When analyzing the occurrence of physical symptoms in the conducted study, it has been noticed that diarrhea most often occurred directly at the end of the treatment and rarely 5–6 months later. Radiation damages the vaginal mucosa and epithelium of the gastrointestinal tract and may induce side effects including nausea, vomiting, diarrhea and mucositis. In our study, patients evaluated pain to be the greatest before treatment and decreased during the follow-up after treatment and there was significant reduction in pain after 6 months of treatment. Studies which have shown increased pain after 6 months have given reason of radiation-induced fibrosis. There was decrease in lymphedema and peripheral neuropathy in the subjects of our study, but it was not statistically significant. Park et al. found that cancer cervix survivors reported more impaired chronic leg lymphedema. They stated that it was possible that the lymphedema was related to lymph node damage that resulted from metastases. Another possiblilty of increased lymphedema was that it may not discriminate between lower extremity swelling or deep venous thrombosis as cause. Menopausal symptoms were not increased in our study as has been shown in other studies and explanation for this may be because more than half of patients in our study were already menopausal. We could not compare the effect of treatment modality on QOL because maximum patients were treated with radiotherapy because our center is a tertiary care center and all these cases were referred cases in later stages.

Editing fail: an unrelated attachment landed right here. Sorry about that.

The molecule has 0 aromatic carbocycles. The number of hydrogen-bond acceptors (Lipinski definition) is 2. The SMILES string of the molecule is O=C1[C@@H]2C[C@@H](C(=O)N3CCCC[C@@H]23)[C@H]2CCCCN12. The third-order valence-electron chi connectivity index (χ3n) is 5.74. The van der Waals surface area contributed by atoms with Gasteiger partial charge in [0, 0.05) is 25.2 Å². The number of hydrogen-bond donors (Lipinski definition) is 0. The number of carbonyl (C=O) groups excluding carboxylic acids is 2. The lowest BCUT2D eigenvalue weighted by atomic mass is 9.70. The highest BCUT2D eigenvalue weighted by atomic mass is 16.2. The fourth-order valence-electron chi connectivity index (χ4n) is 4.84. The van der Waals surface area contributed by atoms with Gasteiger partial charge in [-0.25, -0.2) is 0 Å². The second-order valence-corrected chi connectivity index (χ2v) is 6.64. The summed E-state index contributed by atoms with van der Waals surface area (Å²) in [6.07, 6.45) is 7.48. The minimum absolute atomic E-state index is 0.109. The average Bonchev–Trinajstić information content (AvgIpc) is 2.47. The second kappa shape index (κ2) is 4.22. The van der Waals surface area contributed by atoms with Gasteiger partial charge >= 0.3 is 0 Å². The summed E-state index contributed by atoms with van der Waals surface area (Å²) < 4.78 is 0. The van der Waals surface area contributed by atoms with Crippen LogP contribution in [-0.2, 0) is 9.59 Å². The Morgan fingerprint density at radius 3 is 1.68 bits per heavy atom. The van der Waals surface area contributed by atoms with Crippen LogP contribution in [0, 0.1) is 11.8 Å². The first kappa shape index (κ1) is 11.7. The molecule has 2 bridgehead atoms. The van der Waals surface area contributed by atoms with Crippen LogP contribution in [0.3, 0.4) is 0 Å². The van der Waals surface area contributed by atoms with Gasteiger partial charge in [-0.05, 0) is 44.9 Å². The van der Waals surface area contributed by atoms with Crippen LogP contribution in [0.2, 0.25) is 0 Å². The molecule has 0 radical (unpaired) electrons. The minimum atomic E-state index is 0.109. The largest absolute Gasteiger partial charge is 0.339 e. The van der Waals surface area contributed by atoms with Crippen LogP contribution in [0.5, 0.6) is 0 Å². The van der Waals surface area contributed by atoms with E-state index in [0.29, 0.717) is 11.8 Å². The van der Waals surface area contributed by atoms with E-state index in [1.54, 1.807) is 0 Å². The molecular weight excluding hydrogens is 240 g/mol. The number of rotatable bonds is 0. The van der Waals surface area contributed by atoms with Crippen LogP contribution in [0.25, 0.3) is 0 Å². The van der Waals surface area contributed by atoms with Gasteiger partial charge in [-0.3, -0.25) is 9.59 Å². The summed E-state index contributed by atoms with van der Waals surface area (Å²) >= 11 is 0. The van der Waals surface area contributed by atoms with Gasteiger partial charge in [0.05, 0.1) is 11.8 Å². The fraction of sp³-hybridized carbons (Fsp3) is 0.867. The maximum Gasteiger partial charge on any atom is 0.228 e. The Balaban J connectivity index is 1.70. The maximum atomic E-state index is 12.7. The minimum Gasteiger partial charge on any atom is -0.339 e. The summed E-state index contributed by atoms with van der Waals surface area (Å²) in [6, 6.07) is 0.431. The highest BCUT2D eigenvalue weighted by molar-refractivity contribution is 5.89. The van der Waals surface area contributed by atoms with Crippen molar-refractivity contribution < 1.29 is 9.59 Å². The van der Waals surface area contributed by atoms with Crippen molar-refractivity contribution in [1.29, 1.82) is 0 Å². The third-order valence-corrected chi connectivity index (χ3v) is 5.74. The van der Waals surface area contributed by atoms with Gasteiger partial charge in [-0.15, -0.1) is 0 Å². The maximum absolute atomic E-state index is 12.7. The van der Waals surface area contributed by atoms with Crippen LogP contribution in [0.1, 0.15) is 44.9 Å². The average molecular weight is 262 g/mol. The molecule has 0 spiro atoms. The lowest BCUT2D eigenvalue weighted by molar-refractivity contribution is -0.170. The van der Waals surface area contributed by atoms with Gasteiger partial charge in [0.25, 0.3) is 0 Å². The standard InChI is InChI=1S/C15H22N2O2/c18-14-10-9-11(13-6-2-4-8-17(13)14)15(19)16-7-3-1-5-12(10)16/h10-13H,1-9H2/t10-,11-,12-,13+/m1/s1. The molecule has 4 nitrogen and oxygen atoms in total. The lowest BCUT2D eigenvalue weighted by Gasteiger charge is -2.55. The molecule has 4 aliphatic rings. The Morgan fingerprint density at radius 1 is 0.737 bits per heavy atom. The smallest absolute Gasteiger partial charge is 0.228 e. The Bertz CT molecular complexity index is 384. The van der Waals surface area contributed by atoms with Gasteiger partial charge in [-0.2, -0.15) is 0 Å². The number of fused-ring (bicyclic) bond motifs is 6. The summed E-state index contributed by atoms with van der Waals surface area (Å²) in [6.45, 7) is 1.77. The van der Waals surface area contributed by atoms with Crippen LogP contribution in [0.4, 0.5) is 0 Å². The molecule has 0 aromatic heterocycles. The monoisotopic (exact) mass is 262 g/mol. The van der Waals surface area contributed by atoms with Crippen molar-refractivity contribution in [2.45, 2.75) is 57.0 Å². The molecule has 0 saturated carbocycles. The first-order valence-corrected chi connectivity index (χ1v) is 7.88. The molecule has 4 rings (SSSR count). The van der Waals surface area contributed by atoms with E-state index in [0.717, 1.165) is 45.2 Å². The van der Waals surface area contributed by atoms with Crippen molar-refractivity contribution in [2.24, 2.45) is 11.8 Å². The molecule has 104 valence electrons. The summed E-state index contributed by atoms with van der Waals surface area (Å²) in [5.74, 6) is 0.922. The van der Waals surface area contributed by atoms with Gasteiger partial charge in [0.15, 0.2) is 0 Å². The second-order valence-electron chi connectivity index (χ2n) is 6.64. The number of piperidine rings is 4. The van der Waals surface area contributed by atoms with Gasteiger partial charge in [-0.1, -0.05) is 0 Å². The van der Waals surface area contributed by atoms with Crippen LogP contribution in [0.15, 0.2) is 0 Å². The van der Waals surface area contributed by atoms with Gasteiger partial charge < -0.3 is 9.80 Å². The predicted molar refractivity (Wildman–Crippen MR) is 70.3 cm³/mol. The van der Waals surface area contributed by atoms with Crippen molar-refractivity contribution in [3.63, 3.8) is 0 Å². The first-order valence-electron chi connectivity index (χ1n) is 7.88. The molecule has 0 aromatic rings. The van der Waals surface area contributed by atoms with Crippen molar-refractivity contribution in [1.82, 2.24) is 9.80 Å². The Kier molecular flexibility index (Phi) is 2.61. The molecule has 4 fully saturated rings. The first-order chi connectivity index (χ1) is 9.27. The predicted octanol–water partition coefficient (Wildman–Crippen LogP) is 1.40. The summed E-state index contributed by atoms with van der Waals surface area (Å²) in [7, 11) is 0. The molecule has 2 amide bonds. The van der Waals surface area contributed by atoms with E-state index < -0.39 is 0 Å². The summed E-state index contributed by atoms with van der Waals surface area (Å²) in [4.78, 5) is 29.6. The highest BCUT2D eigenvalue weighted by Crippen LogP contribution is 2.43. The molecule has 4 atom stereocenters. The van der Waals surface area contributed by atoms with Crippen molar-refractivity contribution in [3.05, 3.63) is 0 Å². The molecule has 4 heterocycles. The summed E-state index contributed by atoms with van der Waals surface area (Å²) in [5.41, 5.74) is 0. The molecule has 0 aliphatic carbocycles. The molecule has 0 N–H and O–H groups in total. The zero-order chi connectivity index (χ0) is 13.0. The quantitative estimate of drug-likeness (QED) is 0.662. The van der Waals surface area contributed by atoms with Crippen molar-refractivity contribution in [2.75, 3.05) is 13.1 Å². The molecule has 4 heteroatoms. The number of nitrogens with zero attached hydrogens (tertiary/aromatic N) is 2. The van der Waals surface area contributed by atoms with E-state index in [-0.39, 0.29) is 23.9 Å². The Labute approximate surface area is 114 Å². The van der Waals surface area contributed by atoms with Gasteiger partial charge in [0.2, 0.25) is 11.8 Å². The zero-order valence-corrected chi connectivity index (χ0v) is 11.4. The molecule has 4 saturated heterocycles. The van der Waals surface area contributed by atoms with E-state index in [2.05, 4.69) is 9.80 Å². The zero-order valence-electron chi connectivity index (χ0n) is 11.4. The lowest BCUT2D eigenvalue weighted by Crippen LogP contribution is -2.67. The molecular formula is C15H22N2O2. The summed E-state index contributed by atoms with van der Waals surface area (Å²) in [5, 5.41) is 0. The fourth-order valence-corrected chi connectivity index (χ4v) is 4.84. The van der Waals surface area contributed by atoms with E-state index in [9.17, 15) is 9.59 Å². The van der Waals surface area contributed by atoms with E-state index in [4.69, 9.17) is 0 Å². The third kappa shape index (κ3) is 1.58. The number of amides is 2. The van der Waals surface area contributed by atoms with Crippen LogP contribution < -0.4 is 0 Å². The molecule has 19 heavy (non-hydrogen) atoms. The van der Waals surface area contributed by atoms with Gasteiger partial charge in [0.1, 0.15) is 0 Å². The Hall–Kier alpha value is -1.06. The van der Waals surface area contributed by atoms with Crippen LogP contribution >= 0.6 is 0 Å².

Multivariate linear regression analysis was done to analyze the effect of independent variables on the QOL of the subjects. Education, tobacco use, degree of differentiation of tumor, and size of tumor were the independent factors found to have statistically significant effect on general QOL health including all the three, global health, functional score, symptom scale. Our study showed that there was no significant impact of stage of cancer on the global health or general functional score or general symptom score of the subjects, but the stage of cancer had a statistically significant impact on the cancer cervix-specific function and symptom score. Earlier was the stage of cancer, better was the QOL.